The cut fabric pieces 2a, 2b are then joined together by sewing them at the outer peripheral edge portions thereof by a sewing machine (in the illustrated embodiment, by two thread chain stitches using sewing thread 18,19), so that the air bag 2 is formed. After turning the air bag 2 inside out as depicted in FIGS. 7 and 8, the air bag 2 is attached to an inflator arranged centrally in a steering wheel. In view of the fact that each fusion-bonded portion tends to become brittle due to its solidification, it is preferred to conduct the sewing by sewing thread 14, 15, 17, 18, 19 at positions not overlapped with the fusion-bonded portions as shown in FIG. 6.
In the illustrated embodiment, the cut parts such as the outer peripheral edge portion of the cut fabric piece 2a and its inner peripheral edge portions of the inflator attachment opening 3, gas release openings 4 and inflator attachment holes 5 are protected from weakening caused by fraying of synthetic fibers, whereby portions sewn by the sewing machine and inflator attachment portions are prevented from developing stitch wandering or tearing upon abrupt inflation of the air bag.
Although the woven fabric described above is not applied with any coating of synthetic rubber, it is to be noted that the present invention can also be applied to a woven fabric with a coating of synthetic rubber for the fabrication of an air bag. Each cut part of each cut fabric piece, which has the coating of synthetic rubber, is fusion-bonded into an integral solid structure. The strength of each sewn part is therefore improved, thereby lowering the potential problem of weakening due to seam slippage or deviation of stitches from the correct seam line. It is therefore possible to avoid the potential trouble that the gas leaks out due to seam slippage or tearing at a cut part as described above and the air bag fails to sufficiently absorb inertial kinetic energy of an occupant in the event of a vehicular collision. Further, the application of the present invention can lower the fabrication cost of the air bag.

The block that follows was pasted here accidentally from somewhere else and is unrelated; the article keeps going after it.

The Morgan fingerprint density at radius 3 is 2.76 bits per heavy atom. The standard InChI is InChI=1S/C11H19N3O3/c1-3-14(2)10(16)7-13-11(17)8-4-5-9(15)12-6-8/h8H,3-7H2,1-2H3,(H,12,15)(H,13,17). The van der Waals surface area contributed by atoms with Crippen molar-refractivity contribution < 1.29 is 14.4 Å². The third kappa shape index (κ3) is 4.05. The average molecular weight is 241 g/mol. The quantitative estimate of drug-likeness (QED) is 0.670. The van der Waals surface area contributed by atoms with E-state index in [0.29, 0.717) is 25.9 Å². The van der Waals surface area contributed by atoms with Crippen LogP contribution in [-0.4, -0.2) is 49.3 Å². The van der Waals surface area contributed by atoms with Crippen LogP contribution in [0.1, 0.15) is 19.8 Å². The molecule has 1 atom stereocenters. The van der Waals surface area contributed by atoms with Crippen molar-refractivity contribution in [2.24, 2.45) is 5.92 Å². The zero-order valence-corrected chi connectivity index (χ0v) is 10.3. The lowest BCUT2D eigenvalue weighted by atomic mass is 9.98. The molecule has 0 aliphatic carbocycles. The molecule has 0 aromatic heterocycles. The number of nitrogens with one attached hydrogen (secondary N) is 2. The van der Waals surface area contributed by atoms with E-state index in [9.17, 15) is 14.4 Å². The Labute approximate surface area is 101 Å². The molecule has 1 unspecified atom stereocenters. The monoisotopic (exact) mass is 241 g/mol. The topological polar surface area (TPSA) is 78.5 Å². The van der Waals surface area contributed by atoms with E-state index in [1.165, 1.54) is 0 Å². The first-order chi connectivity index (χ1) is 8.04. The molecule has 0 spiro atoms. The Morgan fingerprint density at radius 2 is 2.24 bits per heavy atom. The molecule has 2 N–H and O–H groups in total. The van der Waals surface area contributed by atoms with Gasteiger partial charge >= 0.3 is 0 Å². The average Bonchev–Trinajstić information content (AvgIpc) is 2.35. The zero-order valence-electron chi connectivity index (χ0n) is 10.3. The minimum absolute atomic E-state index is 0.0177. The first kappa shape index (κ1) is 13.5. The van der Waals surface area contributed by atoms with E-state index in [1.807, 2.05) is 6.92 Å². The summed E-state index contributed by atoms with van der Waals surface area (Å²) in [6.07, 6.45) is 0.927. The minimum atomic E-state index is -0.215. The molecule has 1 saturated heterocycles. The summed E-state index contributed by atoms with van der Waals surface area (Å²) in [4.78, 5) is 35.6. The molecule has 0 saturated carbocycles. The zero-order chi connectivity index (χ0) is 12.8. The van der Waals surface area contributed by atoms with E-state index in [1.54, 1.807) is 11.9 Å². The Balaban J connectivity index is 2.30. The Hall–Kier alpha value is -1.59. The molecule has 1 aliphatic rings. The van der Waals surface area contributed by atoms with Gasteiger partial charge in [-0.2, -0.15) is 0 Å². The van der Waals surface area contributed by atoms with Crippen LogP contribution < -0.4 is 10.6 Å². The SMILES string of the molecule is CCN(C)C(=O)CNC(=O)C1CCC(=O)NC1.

It is also to be noted that the shape of the air bag is not limited to the shape of the above embodiment and various shapes can of course be adopted. Although the air bag for the driver's seat has been described above, the present invention can, needless to say, be applied to an air bag for a front passenger's seat. In addition, the fusion-bonding means is not limited to the high-frequency sewing machine described above and other fusion-bonding means such as an ultrasonic sealing machine can also be employed likewise.
In the embodiment described above, each fusion-bonded portion was formed to include its corresponding cutting line. However, this is not an essential requirement. Each fusion-bonded portion can be formed between its corresponding cutting line and sewn part.
|Cited Patent||Filing date||Publication date||Applicant||Title|
|US4888229 *||Apr 8, 1988||Dec 19, 1989||The Texwipe Company||Wipers for cleanroom use|
|US4921735 *||Sep 14, 1988||May 1, 1990||Klaus Bloch||Air bag for motor vehicles|
|Citing Patent||Filing date||Publication date||Applicant||Title|
|US6955655||Jun 27, 2001||Oct 18, 2005||Nxstage Medical, Inc.||Hemofiltration system|
|U.S. Classification||428/12, 428/420, 428/480, 428/35.5|
|International Classification||B60R21/16, D06H5/00, D06H7/22, D03D1/02, B29D22/02, B60R21/235|
|Cooperative Classification||Y10T428/31786, Y10T428/31536, B60R2021/23576, Y10T428/1345, B60R21/235, B29D22/02|
|European Classification||B29D22/02, B60R21/235|
|Oct 24, 2000||REMI||Maintenance fee reminder mailed|
|Dec 29, 2000||SULP||Surcharge for late payment|
|Dec 29, 2000||FPAY||Fee payment|
Year of fee payment: 4
|Oct 20, 2004||REMI||Maintenance fee reminder mailed|
|Apr 1, 2005||LAPS||Lapse for failure to pay maintenance fees|
|May 31, 2005||FP||Expired due to failure to pay maintenance fee|
Effective date: 20050401